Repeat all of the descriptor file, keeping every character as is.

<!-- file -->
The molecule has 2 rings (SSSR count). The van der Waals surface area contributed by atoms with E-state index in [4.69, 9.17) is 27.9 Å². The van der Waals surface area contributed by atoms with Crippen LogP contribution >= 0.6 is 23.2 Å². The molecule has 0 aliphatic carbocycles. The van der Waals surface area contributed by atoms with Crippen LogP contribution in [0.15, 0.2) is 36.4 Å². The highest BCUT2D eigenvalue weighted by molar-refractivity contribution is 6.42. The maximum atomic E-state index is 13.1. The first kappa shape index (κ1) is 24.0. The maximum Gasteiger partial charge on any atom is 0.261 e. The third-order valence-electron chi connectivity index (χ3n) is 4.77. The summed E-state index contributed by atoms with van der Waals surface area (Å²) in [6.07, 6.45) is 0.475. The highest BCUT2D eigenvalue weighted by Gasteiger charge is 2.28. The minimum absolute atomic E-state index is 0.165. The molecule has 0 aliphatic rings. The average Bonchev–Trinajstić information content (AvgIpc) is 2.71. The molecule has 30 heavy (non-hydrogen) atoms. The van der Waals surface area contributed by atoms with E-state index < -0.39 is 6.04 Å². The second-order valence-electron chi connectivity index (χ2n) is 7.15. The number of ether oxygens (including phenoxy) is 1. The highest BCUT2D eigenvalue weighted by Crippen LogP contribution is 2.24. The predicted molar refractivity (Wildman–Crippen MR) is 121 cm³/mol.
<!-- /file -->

The molecule has 2 rings (SSSR count). The van der Waals surface area contributed by atoms with E-state index in [4.69, 9.17) is 27.9 Å². The van der Waals surface area contributed by atoms with Crippen LogP contribution >= 0.6 is 23.2 Å². The molecule has 0 aliphatic carbocycles. The van der Waals surface area contributed by atoms with Crippen LogP contribution in [0.15, 0.2) is 36.4 Å². The highest BCUT2D eigenvalue weighted by molar-refractivity contribution is 6.42. The maximum atomic E-state index is 13.1. The first kappa shape index (κ1) is 24.0. The maximum Gasteiger partial charge on any atom is 0.261 e. The third-order valence-electron chi connectivity index (χ3n) is 4.77. The summed E-state index contributed by atoms with van der Waals surface area (Å²) in [6.07, 6.45) is 0.475. The highest BCUT2D eigenvalue weighted by Gasteiger charge is 2.28. The minimum absolute atomic E-state index is 0.165. The molecule has 0 aliphatic rings. The average Bonchev–Trinajstić information content (AvgIpc) is 2.71. The molecule has 30 heavy (non-hydrogen) atoms. The van der Waals surface area contributed by atoms with E-state index < -0.39 is 6.04 Å². The second-order valence-electron chi connectivity index (χ2n) is 7.15. The number of ether oxygens (including phenoxy) is 1. The highest BCUT2D eigenvalue weighted by Crippen LogP contribution is 2.24. The predicted molar refractivity (Wildman–Crippen MR) is 121 cm³/mol.